Man appears in the visible world as the highest expression of the divine gift, because he bears within him the interior dimension of the gift. With it he brings into the world his particular likeness to God, with which he transcends and dominates also his "visibility" in the world, his corporality, his masculinity or femininity, his nakedness. A reflection of this likeness is also the primordial awareness of the nuptial meaning of the body, pervaded by the mystery of original innocence.
Thus, in this dimension, a primordial sacrament is constituted, understood as a sign that transmits effectively in the visible world the invisible mystery hidden in God from time immemorial. This is the mystery of truth and love, the mystery of divine life, in which man really participates. In the history of man, original innocence begins this participation and it is also a source of original happiness. The sacrament, as a visible sign, is constituted with man, as a body, by means of his visible masculinity and femininity. The body, and it alone, iscapable of making visible what is invisible: the spiritual and the divine. It was created to transfer into the visible reality of the world the mystery hidden since time immemorial in God, and thus be a sign of it.
So the very sacramentality of creation, the sacramentality of the world was revealed in a way, in man created in the image of God. By means of his corporality, his masculinity and femininity, man becomes a visible sign of the economy of truth and love, which has its source in God himself and which was revealed already in the mystery of creation. Against this vast background we understand fully the words that constitute the sacrament of marriage, present in Genesis 2:24: "A man leaves his father and his mother and cleaves to his wife, and they become one flesh."
Against this vast background, we further understand that the words of Genesis 2:25, "They were both naked, and were not ashamed," through the whole depth of their anthropological meaning, express the fact that, together with man, holiness entered the visible world, created for him. The sacrament of the world, and the sacrament of man in the world, comes from the divine source of holiness, and at the same time is instituted for holiness. Connected with the experience of the nuptial meaning of the body, original innocence is the same holiness that enables man to express himself deeply with his own body. That happens precisely by means of the sincere gift of himself. In this case, awareness of the gift conditions "the sacrament of the body." In his body as male or female, man feels he is a subject of holiness.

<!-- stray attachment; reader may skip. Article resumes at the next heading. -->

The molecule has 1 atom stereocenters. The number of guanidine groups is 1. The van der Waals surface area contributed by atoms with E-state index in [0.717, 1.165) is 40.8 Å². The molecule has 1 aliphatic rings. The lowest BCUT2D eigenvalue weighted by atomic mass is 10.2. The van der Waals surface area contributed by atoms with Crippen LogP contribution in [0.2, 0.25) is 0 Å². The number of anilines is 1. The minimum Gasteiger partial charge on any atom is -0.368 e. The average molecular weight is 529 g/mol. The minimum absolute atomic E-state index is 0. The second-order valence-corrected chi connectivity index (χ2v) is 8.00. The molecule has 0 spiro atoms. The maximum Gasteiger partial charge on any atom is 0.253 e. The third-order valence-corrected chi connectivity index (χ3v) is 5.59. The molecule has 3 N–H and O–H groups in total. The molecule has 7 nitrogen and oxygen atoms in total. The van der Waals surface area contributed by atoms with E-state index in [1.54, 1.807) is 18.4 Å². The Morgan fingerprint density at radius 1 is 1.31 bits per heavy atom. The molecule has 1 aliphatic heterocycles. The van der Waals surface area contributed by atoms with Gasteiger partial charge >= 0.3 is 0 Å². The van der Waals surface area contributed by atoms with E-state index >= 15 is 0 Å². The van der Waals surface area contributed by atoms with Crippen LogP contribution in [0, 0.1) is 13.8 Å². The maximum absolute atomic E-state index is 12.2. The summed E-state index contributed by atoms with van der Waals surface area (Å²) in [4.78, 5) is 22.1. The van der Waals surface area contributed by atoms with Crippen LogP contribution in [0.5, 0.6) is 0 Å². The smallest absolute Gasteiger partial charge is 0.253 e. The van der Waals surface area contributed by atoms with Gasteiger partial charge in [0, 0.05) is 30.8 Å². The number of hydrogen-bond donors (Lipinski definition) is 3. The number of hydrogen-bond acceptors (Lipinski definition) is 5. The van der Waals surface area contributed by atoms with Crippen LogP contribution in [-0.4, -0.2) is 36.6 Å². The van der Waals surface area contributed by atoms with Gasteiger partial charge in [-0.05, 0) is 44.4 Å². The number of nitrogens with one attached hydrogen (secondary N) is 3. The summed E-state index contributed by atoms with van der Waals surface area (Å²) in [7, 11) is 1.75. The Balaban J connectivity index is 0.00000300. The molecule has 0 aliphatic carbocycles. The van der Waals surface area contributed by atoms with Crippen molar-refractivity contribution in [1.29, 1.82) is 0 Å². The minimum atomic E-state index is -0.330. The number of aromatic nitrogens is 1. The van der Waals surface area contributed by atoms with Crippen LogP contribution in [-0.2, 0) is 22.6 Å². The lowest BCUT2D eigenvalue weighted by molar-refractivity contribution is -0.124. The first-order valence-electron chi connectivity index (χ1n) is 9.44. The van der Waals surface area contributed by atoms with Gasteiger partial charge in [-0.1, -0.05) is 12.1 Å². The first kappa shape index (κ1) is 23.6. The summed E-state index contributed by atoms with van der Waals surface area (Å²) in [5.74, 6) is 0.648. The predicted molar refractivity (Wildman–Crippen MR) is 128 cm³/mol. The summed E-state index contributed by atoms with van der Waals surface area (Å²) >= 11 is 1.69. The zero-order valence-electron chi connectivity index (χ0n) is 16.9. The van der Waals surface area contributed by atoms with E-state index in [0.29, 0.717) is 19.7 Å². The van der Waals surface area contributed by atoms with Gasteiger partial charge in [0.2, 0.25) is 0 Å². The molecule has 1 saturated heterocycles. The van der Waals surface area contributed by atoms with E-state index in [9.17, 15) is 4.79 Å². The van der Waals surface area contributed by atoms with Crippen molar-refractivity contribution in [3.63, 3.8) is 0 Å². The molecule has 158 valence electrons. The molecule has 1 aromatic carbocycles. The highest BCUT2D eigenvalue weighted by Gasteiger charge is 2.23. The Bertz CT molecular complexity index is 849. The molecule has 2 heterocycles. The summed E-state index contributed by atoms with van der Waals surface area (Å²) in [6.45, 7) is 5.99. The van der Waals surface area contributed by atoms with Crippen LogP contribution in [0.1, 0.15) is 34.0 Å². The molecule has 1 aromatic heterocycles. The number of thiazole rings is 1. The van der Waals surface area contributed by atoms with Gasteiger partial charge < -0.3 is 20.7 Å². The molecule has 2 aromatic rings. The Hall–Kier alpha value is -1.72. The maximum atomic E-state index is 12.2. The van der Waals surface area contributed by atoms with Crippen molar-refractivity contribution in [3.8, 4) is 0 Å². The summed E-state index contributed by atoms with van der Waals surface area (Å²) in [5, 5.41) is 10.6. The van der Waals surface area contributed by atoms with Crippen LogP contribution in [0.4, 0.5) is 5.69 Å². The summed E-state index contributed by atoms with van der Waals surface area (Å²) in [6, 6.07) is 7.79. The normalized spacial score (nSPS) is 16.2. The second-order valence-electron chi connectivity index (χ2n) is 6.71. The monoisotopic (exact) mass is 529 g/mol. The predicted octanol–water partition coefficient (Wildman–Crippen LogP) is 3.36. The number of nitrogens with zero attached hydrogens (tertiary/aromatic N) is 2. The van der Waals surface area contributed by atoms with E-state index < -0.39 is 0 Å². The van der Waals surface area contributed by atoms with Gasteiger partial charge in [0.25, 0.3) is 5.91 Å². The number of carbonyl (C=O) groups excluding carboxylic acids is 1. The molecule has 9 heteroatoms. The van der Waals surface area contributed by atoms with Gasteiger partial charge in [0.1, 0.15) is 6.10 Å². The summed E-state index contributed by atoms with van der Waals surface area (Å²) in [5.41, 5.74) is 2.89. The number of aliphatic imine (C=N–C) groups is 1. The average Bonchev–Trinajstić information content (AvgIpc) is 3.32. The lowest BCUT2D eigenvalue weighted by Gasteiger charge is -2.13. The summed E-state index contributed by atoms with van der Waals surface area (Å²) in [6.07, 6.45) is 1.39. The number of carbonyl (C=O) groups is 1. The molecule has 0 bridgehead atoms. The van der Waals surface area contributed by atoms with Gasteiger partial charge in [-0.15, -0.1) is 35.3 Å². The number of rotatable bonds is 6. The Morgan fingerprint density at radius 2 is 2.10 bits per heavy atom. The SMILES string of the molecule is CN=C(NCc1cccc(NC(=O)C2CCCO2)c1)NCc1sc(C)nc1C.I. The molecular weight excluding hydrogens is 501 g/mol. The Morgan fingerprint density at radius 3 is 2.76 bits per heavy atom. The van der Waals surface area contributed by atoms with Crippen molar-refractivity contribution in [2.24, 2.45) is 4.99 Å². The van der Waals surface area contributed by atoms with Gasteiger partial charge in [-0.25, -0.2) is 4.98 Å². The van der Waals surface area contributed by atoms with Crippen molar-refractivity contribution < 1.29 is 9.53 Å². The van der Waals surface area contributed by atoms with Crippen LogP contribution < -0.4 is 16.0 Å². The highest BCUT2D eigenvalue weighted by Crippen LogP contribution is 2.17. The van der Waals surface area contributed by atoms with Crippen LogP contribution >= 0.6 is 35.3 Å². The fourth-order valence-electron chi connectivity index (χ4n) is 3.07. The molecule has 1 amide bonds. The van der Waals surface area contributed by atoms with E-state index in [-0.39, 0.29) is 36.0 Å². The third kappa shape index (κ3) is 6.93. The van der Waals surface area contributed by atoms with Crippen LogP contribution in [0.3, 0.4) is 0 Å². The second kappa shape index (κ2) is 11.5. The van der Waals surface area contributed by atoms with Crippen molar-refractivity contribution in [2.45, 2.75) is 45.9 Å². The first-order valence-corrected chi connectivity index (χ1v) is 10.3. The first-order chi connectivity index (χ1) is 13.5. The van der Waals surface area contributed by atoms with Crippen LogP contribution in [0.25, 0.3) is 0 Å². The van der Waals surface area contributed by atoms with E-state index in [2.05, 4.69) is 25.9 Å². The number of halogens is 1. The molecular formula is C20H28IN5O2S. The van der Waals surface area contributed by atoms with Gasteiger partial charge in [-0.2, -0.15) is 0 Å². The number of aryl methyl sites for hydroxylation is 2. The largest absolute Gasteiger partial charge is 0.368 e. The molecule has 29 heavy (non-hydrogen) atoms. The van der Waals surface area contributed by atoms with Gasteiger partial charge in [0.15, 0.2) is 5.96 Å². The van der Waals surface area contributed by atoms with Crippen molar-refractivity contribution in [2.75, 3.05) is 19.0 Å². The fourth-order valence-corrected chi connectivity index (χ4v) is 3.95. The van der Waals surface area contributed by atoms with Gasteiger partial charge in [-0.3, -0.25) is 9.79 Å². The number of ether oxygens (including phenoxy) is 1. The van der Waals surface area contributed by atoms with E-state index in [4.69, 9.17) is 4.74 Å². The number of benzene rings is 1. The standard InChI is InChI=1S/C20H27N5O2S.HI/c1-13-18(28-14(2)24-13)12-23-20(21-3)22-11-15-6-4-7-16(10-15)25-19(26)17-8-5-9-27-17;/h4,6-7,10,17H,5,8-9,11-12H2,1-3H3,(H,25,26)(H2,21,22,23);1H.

With this consciousness of the meaning of his own body, man, as male and female, enters the world as a subject of truth and love. It can be said that Genesis 2:23-25 narrates the first feast of humanity in all the original fullness of the experience of the nuptial meaning of the body. It is a feast of humanity, which draws its origin from the divine sources of truth and love in the mystery of creation. Very soon, the horizon of sin and death will be extended over that original feast (cf. Gn 3). Yet right from the mystery of creation we already draw a first hope, that is, that the fruit of the divine economy of truth and love, which was revealed "at the beginning," is not death, but life. It is not so much the destruction of the body of the man created "in the image of God," as rather the "call to glory" (cf. Rom 8:30).